by Ben and Zoraida, Healthcare-NOW! National Staff
January 19, 2015
In honor of Martin Luther King day, we’ve developed a readers’ guide to understanding racial inequities in healthcare and how we can eliminate them. We are just scratching the surface here, and to keep things readable all links point to reviews of books or news coverage of research findings.
To start, it’s important to understand that there is no biological basis for race. Race is purely a social construct, and racial inequities in health all have social roots (although health impacts on a social group can lead to genetic consequences for that group’s descendents, such as in sickle cell or Tay-Sachs disease).
The history of race politics in the U.S. is deeply intertwined with the unique development of our inequitable healthcare system, in ways that may surprise you. Gerard Boychuk’s book National Health Insurance argues that a primary reason universal healthcare passed in Canada was the national government’s attempt to prevent Quebec from seceding by instituting essential national services. In the United States on the other hand, segregationist politics in Congress blocked national healthcare for much of the 20th century – not, as is often claimed, the growth of employer-based insurance during WWII.
The growth and political entrenchment of a healthcare system that links access to care with ability to pay creates a dangerous dynamic in the U.S. as other large systems characterized by racial discrimination – such as access to employment, income, family wealth, housing, loans, social services, and more – lead to healthcare barriers. The literature here is vast, but we recommend Ira Katznelson’s history of how large federal programs that created the middle-class in the U.S. (Social Security, the right to unionize, the GI Bill, etc) largely excluded people of color, leading to a massive wealth gap, as well as recent studies showing the continued prevalence of racial discrimination across all areas of life, often due to “implicit bias” as opposed to intentional discrimination.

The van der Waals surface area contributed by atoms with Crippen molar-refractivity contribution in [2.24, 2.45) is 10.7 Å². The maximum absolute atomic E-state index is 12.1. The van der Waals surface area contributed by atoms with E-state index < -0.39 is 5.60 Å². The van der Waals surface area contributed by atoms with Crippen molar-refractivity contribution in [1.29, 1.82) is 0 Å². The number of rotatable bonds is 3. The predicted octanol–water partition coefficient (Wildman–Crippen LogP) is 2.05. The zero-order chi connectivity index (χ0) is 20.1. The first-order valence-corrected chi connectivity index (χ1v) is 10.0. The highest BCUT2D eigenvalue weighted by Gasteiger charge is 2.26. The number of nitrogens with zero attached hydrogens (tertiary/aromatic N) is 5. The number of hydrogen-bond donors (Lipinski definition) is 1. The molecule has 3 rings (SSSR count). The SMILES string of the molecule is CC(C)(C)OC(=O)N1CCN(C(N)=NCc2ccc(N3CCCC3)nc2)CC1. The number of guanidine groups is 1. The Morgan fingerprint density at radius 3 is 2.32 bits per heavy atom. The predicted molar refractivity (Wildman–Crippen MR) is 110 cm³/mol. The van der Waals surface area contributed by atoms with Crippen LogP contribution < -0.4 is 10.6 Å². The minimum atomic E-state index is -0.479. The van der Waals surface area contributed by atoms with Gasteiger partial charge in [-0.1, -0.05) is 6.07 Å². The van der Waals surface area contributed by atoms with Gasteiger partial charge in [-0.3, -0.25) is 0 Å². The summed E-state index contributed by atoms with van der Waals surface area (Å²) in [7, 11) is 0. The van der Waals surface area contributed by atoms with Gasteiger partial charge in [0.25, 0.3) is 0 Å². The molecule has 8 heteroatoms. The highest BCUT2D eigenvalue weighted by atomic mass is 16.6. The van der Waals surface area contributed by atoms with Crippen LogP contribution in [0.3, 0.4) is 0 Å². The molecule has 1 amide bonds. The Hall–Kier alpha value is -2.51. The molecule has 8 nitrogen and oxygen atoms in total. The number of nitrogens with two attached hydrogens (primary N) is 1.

These barriers to healthcare are all the worse since racial discrimination leads to greater health needs for some communities of color. In particular, a new body of a research in the last decade is showing that the daily experience of racism and the stress/self-doubt it causes, is a major cause of poor health itself, particularly for African Americans. This “embodied inequality” may also explain why immigrants, who are generally much healthier than native U.S. residents, experience declining health outcomes the longer they live here.